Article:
April 01, 2012

The 21st Annual Salon du Dessin

It was my great pleasure to be able to visit the 21st annual Salon du Dessin during my last week in Paris.  Considered the premier showcase in the world for Old Master Drawings, it is also a treasure trove of exquisite examples of works on paper from Medieval illuminated manuscripts to 20th Century graphite sketches.  Not only was I able to attend the festive opening soirée I could also return again to peruse the offerings with more time and smaller crowds.

Once again the Salon was held in the beautiful and historic Palais de la Bourse - the former stock exchange now functioning as a very upscale meeting and event space.  In recent years the fair has been the centerpiece for the Semaine du Dessin - a whole week of special shows and functions all focused on drawing and involving museums and cultural spaces throughout the city.

I would have a very hard time choosing my one favorite piece from the show, but there were several that would be in the running.  A pencil, ink and wash drawing of "Le Corbeau et la mort (The Crow and Death)" done by Gustave Doré in 1883 as an illustration for Edgar Allen Poe's "The Raven" and featured on the stand of Didier Aaron & Cie, Paris, was equally intriguing and creepy.  The venerable British gallery, Agnew's, offered a charming 18th Century drawing in sanguine of young woman sleeping in a chair "Jeune femme endormie" by Louis-Roland Trinquesse.  And a watercolor sketch of an armchair on the stand of Talabardon & Gauthier, Paris, was actually a preparatory study for Edgar Degas "La Famille Bellelli" which now hangs at the Musée d'Orsay.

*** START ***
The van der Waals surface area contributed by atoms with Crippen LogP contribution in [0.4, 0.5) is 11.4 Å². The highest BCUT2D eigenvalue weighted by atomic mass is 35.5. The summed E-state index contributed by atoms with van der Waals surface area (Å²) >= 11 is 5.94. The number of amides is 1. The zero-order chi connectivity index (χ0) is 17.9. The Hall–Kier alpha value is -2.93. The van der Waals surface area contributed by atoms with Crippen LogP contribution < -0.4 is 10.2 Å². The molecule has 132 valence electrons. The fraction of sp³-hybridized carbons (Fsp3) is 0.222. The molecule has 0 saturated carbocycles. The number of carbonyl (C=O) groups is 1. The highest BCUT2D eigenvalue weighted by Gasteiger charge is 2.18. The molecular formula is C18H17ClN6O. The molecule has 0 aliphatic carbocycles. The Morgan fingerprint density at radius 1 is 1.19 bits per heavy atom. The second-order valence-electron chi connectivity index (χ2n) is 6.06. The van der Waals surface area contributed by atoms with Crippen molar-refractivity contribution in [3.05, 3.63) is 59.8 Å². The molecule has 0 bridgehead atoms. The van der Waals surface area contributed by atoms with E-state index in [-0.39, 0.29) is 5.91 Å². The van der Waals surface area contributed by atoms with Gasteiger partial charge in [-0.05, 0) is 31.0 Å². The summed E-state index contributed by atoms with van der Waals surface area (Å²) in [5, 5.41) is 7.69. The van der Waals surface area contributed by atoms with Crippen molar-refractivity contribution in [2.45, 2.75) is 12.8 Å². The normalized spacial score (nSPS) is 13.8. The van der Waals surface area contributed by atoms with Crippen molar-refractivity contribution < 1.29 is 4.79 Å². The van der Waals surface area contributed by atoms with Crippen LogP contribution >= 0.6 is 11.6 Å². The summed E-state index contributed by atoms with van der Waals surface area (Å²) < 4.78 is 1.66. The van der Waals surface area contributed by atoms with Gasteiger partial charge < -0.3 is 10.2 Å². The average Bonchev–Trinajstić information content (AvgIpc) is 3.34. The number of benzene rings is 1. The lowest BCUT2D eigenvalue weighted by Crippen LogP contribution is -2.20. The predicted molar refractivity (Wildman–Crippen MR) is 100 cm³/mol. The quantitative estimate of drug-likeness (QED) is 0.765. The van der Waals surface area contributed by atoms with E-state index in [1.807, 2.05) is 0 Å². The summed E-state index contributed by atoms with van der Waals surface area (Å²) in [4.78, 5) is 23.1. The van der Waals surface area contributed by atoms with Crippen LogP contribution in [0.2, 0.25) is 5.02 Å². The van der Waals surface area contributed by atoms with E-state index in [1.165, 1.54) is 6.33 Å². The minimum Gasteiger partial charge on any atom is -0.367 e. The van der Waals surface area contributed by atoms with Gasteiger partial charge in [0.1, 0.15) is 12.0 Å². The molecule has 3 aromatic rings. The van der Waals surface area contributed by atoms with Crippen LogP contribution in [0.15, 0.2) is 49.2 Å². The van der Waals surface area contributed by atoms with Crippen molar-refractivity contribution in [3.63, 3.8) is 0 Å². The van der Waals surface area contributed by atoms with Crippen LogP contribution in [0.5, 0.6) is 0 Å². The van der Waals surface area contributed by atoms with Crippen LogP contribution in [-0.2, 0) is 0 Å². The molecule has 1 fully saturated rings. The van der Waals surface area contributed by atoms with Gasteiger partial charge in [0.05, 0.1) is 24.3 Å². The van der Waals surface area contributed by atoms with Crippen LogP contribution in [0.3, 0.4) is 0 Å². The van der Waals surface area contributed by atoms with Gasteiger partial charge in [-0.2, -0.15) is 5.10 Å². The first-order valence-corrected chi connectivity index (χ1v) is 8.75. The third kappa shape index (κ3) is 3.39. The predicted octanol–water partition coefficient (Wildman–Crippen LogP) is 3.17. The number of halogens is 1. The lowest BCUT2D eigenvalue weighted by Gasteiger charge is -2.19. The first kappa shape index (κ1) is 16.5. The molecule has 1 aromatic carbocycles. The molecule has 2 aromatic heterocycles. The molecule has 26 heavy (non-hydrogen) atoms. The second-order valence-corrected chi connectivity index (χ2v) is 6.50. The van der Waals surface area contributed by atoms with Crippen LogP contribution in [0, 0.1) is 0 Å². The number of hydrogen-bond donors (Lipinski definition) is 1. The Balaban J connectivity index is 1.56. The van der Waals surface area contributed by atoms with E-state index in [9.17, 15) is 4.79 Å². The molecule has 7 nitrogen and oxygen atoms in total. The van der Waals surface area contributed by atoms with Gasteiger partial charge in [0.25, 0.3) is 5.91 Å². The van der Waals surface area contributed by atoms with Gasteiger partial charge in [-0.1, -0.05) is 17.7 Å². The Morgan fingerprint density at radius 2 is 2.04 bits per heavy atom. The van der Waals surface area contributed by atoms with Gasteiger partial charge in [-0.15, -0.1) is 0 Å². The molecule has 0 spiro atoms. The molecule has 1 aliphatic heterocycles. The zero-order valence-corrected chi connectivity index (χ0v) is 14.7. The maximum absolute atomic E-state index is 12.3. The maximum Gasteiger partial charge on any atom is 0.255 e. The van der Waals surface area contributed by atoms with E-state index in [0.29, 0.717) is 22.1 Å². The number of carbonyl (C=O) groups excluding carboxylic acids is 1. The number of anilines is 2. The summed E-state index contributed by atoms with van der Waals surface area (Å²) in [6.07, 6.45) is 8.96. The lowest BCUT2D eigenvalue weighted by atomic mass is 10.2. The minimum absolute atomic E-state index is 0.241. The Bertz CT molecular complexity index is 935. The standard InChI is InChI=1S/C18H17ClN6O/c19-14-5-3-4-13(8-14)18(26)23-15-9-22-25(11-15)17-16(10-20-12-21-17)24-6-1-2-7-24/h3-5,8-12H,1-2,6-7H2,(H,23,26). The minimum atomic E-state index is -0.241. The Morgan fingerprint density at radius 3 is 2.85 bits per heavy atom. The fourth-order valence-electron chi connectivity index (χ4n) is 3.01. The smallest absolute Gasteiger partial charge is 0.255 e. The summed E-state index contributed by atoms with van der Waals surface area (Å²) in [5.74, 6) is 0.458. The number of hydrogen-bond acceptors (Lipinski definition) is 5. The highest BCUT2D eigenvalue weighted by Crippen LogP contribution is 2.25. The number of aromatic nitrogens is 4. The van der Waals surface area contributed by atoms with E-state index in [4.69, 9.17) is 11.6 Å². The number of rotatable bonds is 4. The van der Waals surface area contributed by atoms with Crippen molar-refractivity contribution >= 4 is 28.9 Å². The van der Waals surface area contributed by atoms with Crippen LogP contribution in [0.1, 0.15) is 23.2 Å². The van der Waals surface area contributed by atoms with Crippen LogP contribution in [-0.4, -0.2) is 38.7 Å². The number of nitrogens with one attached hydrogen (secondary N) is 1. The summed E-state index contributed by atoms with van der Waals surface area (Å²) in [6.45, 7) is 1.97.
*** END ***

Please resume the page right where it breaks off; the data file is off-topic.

Galerie Terrades, Paris, had a large and lovely charcoal drawing by Leon Lhermitte entitled "Femme se déshabillant à la lumière d'un chandelle" done in 1888 and exquisitely capturing the very special glow and shadow of the candlelight in the room.  Stephen Ongpin, London (who always has something special on his stand) this year featured a portrait of a young woman drawn in sanguine with touches of blue crayon by Belgian Symbolist Fernand Khnopff (see left).   I know I have gone overboard with favorites but I must mention one more - a pair of extraordinary trompe l'oeuil pen and ink and aquarelle drawings on the stand of Artur Ramon, Barcelona.  Entitled "Ces drolles font bonne chère" (see below) and "L'Aventurier" they were executed in the second half of the 18th Century by Italian Giuseppe Crespi and are marvelous in their detail and charm.

This wraps up my reportage from Paris as it is time to return to New York and to new adventures.  It has been a wonderful visit in every way from the gorgeous spring weather to the plethora of beautiful art to enjoy.  I can't wait for the next time!

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